My mother's voice warmed the room. She stood before my father, me behind her yellow summer dress. "He did, Jack. He lifted Andy right up into the air and sat him on his shoulders. Imagine that! A real Dodger. Isn't that wonderful?"
My father waited a few seconds. His eyes stayed riveted to the black-and-white TV screen. Billy Cox had two strikes with two out in the fifth. We'd been only the second family in our building to own a TV. Now, night after summer night, my father could do what once demanded an hour's drive: watch the Dodgers in Ebbets Field, right there in our living room.
Night after night I sat at his heels soaking up present baseball tactics and past baseball lore, why Erskine should pitch this guy high and tight, what it had felt like in the late innings of Johnny Vander Meer's second straight no-hitter.
The following spring, 1953, I would be old enough to begin Little League, and my parents would attend every game I played for the next five years.
My father would make notes about what to teach me after the game, ever the demanding coach. My mother, untutored in all but the most obvious elements of this deceptively subtle game, would cheer from a distance, happy to see my father spend his limited free time with his son.
"Jack, I said, 'Isn't that wonderful?' Imagine, your son sitting on a Brooklyn Dodger's shoulders."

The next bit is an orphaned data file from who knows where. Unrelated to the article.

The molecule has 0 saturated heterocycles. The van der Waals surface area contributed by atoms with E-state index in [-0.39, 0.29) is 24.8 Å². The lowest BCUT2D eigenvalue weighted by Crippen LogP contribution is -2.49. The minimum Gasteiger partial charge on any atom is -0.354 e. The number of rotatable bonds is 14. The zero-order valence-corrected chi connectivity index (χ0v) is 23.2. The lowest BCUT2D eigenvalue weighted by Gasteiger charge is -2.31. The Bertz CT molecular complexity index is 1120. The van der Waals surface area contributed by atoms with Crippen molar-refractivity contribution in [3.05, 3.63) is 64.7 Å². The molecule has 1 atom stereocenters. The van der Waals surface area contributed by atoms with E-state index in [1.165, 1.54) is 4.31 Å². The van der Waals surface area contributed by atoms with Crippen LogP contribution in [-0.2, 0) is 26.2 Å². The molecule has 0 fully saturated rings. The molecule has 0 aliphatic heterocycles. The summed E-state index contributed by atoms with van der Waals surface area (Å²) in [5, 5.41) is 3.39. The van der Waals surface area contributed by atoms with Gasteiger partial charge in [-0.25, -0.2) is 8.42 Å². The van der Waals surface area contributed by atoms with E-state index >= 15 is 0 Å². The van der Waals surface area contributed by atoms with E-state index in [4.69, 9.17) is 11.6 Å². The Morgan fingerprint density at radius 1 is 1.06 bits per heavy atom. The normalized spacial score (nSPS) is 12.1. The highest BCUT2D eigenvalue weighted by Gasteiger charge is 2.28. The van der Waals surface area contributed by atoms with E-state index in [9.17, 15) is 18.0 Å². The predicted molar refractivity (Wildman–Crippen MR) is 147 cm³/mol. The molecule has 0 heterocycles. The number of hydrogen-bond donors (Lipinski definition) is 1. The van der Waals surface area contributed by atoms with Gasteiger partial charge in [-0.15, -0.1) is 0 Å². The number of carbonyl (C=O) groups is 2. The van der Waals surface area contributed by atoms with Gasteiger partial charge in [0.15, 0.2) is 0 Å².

He turned indulgently toward her. "Marion, there is no way this guy and "wonderful,' belong in the same sentence. Hodges, that would be wonderful. Campanella, Pee Wee, that would be wonderful. But Branca? Look, I feel sorry for the guy, I really do, but there's no escaping it _ he's a bum. He's through."
Something with hard corners twisted in my stomach. I knew it. It wasn't wonderful, not after last fall, October 1951.
My mother's glowing hours of anticipation since she'd first said, "Wait'll Dad hears this," became instantly counterfeit. My father couldn't be wrong, not about baseball. He'd seen the immortals: the Babe, Cobb, Dizzy, Hornsby, Hubbell. He knew wonderful.
I thought of the man who'd reached down that afternoon, thrust his powerful hands under my armpits and scooped me into the air. He stood 6-foot-3, 220 pounds, his wife at his side. He'd tousled my hair and winked.
"Keep pulling for the Dodgers, son," he'd said. Sitting on his muscled shoulders, I could smell the Vitalis on his hair. He'd grown up in my hometown, Mount Vernon, N.Y., in walking distance from our modest smattering of apartment buildings called Colonial Village.
Handsome and trim, he didn't look like a bum. But at 26 he did look as if his life was prematurely over. When he smiled at my beaming mother his smile seemed constructed of muscles irreparably broken. He was still, months afterward, at the center of the most painful moment in sports within even my father's memory.
The past Oct. 3, fresh from the bullpen to save Don Newcombe, who'd left Don Mueller on third and Whitey Lockman on second, Ralph Branca already had won 13 games, three of them shutouts, and had struck out 118 men.
From the mound, Branca stared 60 feet toward Bobby Thompson at the plate, the Giants' potential pennant-winning run. He couldn't walk Thompson with that dangerous new kid Mays on deck. Even I knew that.